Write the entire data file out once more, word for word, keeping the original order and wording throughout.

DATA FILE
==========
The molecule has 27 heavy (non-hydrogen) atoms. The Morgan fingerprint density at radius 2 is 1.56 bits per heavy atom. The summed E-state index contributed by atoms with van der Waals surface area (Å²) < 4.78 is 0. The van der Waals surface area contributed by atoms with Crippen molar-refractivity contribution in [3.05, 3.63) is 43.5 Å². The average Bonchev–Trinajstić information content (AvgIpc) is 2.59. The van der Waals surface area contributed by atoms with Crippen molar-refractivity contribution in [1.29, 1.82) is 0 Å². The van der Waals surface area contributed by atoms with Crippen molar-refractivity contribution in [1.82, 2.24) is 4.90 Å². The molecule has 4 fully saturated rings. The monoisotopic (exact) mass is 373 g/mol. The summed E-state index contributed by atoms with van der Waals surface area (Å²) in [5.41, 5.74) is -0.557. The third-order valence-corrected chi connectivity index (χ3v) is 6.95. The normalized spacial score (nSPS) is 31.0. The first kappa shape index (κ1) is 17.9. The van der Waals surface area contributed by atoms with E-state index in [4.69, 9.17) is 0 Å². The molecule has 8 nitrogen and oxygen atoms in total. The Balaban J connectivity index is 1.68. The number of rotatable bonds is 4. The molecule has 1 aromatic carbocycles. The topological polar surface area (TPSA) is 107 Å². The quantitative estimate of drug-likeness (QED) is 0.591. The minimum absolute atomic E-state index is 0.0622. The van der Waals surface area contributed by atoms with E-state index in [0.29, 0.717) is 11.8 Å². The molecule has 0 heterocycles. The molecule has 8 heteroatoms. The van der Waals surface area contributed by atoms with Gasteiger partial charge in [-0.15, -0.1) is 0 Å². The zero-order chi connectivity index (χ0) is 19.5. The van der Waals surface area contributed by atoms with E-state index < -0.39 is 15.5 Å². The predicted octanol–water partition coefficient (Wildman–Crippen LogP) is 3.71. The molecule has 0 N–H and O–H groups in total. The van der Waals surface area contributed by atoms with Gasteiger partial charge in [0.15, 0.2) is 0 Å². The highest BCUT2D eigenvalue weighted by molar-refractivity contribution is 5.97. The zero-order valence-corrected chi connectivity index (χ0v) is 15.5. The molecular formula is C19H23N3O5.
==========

The molecule has 27 heavy (non-hydrogen) atoms. The Morgan fingerprint density at radius 2 is 1.56 bits per heavy atom. The summed E-state index contributed by atoms with van der Waals surface area (Å²) < 4.78 is 0. The van der Waals surface area contributed by atoms with Crippen molar-refractivity contribution in [3.05, 3.63) is 43.5 Å². The average Bonchev–Trinajstić information content (AvgIpc) is 2.59. The van der Waals surface area contributed by atoms with Crippen molar-refractivity contribution in [1.29, 1.82) is 0 Å². The van der Waals surface area contributed by atoms with Crippen molar-refractivity contribution in [1.82, 2.24) is 4.90 Å². The molecule has 4 fully saturated rings. The monoisotopic (exact) mass is 373 g/mol. The summed E-state index contributed by atoms with van der Waals surface area (Å²) in [5.41, 5.74) is -0.557. The third-order valence-corrected chi connectivity index (χ3v) is 6.95. The normalized spacial score (nSPS) is 31.0. The first kappa shape index (κ1) is 17.9. The van der Waals surface area contributed by atoms with E-state index in [4.69, 9.17) is 0 Å². The molecule has 8 nitrogen and oxygen atoms in total. The Balaban J connectivity index is 1.68. The number of rotatable bonds is 4. The molecule has 1 aromatic carbocycles. The topological polar surface area (TPSA) is 107 Å². The quantitative estimate of drug-likeness (QED) is 0.591. The minimum absolute atomic E-state index is 0.0622. The van der Waals surface area contributed by atoms with E-state index in [0.29, 0.717) is 11.8 Å². The molecule has 0 heterocycles. The molecule has 8 heteroatoms. The van der Waals surface area contributed by atoms with Gasteiger partial charge in [-0.15, -0.1) is 0 Å². The zero-order chi connectivity index (χ0) is 19.5. The van der Waals surface area contributed by atoms with E-state index < -0.39 is 15.5 Å². The predicted octanol–water partition coefficient (Wildman–Crippen LogP) is 3.71. The molecule has 0 N–H and O–H groups in total. The van der Waals surface area contributed by atoms with Gasteiger partial charge in [0.15, 0.2) is 0 Å². The highest BCUT2D eigenvalue weighted by molar-refractivity contribution is 5.97. The zero-order valence-corrected chi connectivity index (χ0v) is 15.5. The molecular formula is C19H23N3O5.